Integrated Unit Testing

    The ability to write and execute unit tests is a native part of the Apex language and development environment. Typically, a test framework is an optional component that you need to integrate into your development and build process. With the facility to test aligned closely with code, writing and executing tests becomes a natural part of the development lifecycle rather than an afterthought.

    In fact, unit tests are required by to deploy code into production. This applies to all Apex code in the system: user interface logic, triggers, and general business logic. To achieve the necessary 75% test coverage often requires as much if not more code than the actual Apex classes.

    To make sure you don't code yourself into a corner without test coverage, a great time to write tests is while you code. Many development methodologies advocate test-driven development, and writing tests as you code has benefits well beyond simply meeting the minimum requirements for production deployment in For example, a comprehensive library of tests adds guardrails to refactoring and maintenance tasks, steering you away from destabilizing changes.

    Integrated Model-View-Controller (MVC) Pattern

    The goal of the MVC pattern is maintainable user interface code. It dictates the separation of data, visual elements that represent data and actions to the user, and logic that mediates between the two. If these three areas are allowed to collide and the codebase grows large enough, the cost to fix bugs and add features becomes prohibitive.

    Visualforce adopts MVC by design. For example, its view components do not allow the expression of business logic and vice versa. Like other best practices made mandatory by the platform, this can be inconvenient when you just want to do something quick and dirty. But it is there to help. After all, quick-and-dirty demos have an uncanny tendency to morph into production applications.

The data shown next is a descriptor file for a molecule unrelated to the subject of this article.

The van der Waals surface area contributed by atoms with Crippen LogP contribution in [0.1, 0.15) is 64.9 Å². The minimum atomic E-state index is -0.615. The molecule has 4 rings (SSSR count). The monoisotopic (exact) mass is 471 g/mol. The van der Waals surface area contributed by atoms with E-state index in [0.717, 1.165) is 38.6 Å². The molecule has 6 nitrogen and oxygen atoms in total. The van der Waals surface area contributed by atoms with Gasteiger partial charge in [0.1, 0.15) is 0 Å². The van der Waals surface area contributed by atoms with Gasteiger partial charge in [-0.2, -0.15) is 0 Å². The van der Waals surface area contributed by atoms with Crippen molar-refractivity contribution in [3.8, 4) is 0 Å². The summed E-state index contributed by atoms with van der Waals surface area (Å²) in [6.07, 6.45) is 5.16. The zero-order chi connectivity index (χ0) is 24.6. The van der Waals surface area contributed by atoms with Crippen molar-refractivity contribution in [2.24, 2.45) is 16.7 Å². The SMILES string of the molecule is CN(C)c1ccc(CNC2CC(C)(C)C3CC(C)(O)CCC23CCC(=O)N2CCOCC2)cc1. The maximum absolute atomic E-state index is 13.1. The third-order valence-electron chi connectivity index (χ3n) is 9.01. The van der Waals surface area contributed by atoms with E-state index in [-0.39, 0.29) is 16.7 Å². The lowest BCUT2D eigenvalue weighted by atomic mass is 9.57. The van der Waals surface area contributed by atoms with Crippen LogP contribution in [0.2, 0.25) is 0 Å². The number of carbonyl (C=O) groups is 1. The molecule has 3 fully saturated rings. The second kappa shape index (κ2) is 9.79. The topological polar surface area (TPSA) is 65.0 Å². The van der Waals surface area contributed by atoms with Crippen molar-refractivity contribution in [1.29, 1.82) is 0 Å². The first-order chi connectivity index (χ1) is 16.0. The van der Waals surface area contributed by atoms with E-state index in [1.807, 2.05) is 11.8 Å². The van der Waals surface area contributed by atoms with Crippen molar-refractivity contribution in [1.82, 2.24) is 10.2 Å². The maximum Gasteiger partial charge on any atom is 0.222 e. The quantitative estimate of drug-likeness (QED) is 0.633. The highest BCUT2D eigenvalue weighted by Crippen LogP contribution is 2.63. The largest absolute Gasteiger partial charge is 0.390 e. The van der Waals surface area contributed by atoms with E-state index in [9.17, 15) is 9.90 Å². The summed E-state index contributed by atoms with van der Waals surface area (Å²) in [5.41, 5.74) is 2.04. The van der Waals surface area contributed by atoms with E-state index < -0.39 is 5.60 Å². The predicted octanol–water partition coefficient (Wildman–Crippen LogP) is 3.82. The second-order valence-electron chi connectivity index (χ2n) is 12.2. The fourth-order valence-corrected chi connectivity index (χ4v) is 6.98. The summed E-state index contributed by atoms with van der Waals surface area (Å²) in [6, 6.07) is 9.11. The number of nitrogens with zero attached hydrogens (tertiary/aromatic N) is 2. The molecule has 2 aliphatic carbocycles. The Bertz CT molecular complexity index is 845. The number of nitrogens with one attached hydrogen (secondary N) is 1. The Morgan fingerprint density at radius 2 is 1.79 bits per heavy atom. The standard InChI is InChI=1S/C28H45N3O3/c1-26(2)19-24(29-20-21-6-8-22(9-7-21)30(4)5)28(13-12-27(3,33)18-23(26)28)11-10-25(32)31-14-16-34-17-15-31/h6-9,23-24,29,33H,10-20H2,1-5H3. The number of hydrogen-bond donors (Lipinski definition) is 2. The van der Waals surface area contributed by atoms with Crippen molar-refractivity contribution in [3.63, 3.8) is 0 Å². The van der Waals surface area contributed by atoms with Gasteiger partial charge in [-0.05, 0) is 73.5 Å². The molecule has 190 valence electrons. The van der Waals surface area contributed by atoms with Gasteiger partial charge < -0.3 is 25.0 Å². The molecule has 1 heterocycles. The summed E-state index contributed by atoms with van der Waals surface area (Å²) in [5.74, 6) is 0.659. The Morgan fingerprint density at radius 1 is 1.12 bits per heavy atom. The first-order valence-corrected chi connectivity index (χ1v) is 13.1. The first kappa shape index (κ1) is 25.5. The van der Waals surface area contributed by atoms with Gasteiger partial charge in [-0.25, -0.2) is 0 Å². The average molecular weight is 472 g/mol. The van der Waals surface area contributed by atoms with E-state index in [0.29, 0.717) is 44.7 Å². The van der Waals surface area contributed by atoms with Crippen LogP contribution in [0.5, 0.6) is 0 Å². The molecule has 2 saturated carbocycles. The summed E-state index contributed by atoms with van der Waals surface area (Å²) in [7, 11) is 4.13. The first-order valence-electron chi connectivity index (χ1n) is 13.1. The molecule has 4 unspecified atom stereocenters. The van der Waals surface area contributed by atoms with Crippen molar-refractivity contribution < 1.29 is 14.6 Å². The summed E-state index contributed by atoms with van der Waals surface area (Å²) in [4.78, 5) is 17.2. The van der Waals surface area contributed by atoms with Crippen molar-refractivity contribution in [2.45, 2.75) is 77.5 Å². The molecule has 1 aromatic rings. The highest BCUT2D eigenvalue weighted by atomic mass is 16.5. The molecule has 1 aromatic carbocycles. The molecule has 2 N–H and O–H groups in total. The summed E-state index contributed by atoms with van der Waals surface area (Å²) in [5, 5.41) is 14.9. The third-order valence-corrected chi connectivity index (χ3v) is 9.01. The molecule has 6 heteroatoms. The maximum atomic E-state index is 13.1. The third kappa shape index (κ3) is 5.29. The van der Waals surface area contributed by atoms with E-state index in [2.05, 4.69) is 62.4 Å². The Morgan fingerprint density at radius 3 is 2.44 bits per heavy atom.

Integrated Interoperability provides Web services support to your applications without code. You can designate an Apex method as a Web service. WSDL is automatically generated to reflect the method signature. Your logic is now accessible to any program that is capable of calling a Web service, given valid credentials for an authorized user in your organization. You can also restrict access by IP address or open up your service to guests.

    As in other languages, Apex provides you with a WSDL-to-Apex tool. This tool generates Apex stubs from WSDL, enabling you to integrate with SOAP-enabled business processes existing outside of Lower-level Apex libraries are also available for raw HTTP and XML processing.

    End of Life

    Retiring a production application requires a few clicks from the system administrator. Users can also be quickly removed or repurposed for other applications. Applications can be readily consolidated because they share the same infrastructure. For example, you might keep an old user interface online while a new one is being run in parallel, both writing to the same set of objects. Although these things are possible with other technologies, removes a sizable chunk of infrastructure complexity, preserving more intellectual bandwidth to devote to tackling the hard problems specific to your business.

    Tools and Resources has a rich developer ecosystem, including discussion groups for reaching out to the development community on specific subjects, a source-code repository for open-source projects, a Web site called AppExchange where you can browse for free and paid extensions to the platform, services companies to help you plan and implement your larger projects, and Ideas, a site for posting your ideas for enhancing the platform.

    The following subsections list some tools and resources that exist to make your projects successful.

    Developer Force

    Developer Force is a rich source of information on It contains documentation, tutorials, e-books written by Salesforce, a blog, and a wiki with links to many more resources inside and outside of Salesforce.

    Developer Discussion Boards

    The developer discussion boards are a public discussion forum for the development community, divided into a dozen separate boards by technology area. Users post their questions and problems, gripes, and kudos. Other users in the community contribute answers and solutions, including Salesforce employees. The boards are a great way to build a reputation as a expert and keep current on the latest activity around the platform.